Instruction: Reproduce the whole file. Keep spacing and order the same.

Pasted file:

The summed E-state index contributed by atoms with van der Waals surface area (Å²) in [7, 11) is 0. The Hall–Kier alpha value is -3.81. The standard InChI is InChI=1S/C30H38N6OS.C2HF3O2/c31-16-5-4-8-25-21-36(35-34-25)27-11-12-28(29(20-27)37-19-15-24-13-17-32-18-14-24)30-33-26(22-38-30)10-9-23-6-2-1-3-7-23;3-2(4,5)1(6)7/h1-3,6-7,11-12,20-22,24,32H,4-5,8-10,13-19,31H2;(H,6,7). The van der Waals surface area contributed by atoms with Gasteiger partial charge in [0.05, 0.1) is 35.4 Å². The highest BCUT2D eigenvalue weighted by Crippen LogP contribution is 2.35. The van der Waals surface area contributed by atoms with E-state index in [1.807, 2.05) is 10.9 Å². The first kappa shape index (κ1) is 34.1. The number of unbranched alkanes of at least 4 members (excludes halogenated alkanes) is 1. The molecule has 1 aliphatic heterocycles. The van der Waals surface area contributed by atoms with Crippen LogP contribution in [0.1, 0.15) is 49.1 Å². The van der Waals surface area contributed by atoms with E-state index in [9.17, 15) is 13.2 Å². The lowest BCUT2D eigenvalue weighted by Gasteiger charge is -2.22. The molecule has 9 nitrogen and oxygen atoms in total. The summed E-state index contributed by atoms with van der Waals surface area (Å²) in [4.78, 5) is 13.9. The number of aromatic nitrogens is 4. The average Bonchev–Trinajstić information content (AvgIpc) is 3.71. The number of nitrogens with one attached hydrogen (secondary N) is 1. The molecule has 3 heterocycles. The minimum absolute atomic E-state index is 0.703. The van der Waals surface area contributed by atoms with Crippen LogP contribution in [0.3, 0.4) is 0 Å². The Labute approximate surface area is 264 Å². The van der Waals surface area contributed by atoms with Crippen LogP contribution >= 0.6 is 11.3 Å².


The summed E-state index contributed by atoms with van der Waals surface area (Å²) in [7, 11) is 0. The Hall–Kier alpha value is -3.81. The standard InChI is InChI=1S/C30H38N6OS.C2HF3O2/c31-16-5-4-8-25-21-36(35-34-25)27-11-12-28(29(20-27)37-19-15-24-13-17-32-18-14-24)30-33-26(22-38-30)10-9-23-6-2-1-3-7-23;3-2(4,5)1(6)7/h1-3,6-7,11-12,20-22,24,32H,4-5,8-10,13-19,31H2;(H,6,7). The van der Waals surface area contributed by atoms with Gasteiger partial charge in [0.05, 0.1) is 35.4 Å². The highest BCUT2D eigenvalue weighted by Crippen LogP contribution is 2.35. The van der Waals surface area contributed by atoms with E-state index in [1.807, 2.05) is 10.9 Å². The first kappa shape index (κ1) is 34.1. The number of unbranched alkanes of at least 4 members (excludes halogenated alkanes) is 1. The molecule has 1 aliphatic heterocycles. The van der Waals surface area contributed by atoms with Crippen LogP contribution in [0.1, 0.15) is 49.1 Å². The van der Waals surface area contributed by atoms with E-state index in [9.17, 15) is 13.2 Å². The lowest BCUT2D eigenvalue weighted by Gasteiger charge is -2.22. The molecule has 9 nitrogen and oxygen atoms in total. The summed E-state index contributed by atoms with van der Waals surface area (Å²) in [4.78, 5) is 13.9. The number of aromatic nitrogens is 4. The average Bonchev–Trinajstić information content (AvgIpc) is 3.71. The number of nitrogens with one attached hydrogen (secondary N) is 1. The molecule has 3 heterocycles. The minimum absolute atomic E-state index is 0.703. The van der Waals surface area contributed by atoms with Crippen LogP contribution in [0.3, 0.4) is 0 Å². The Labute approximate surface area is 264 Å². The van der Waals surface area contributed by atoms with Crippen LogP contribution >= 0.6 is 11.3 Å².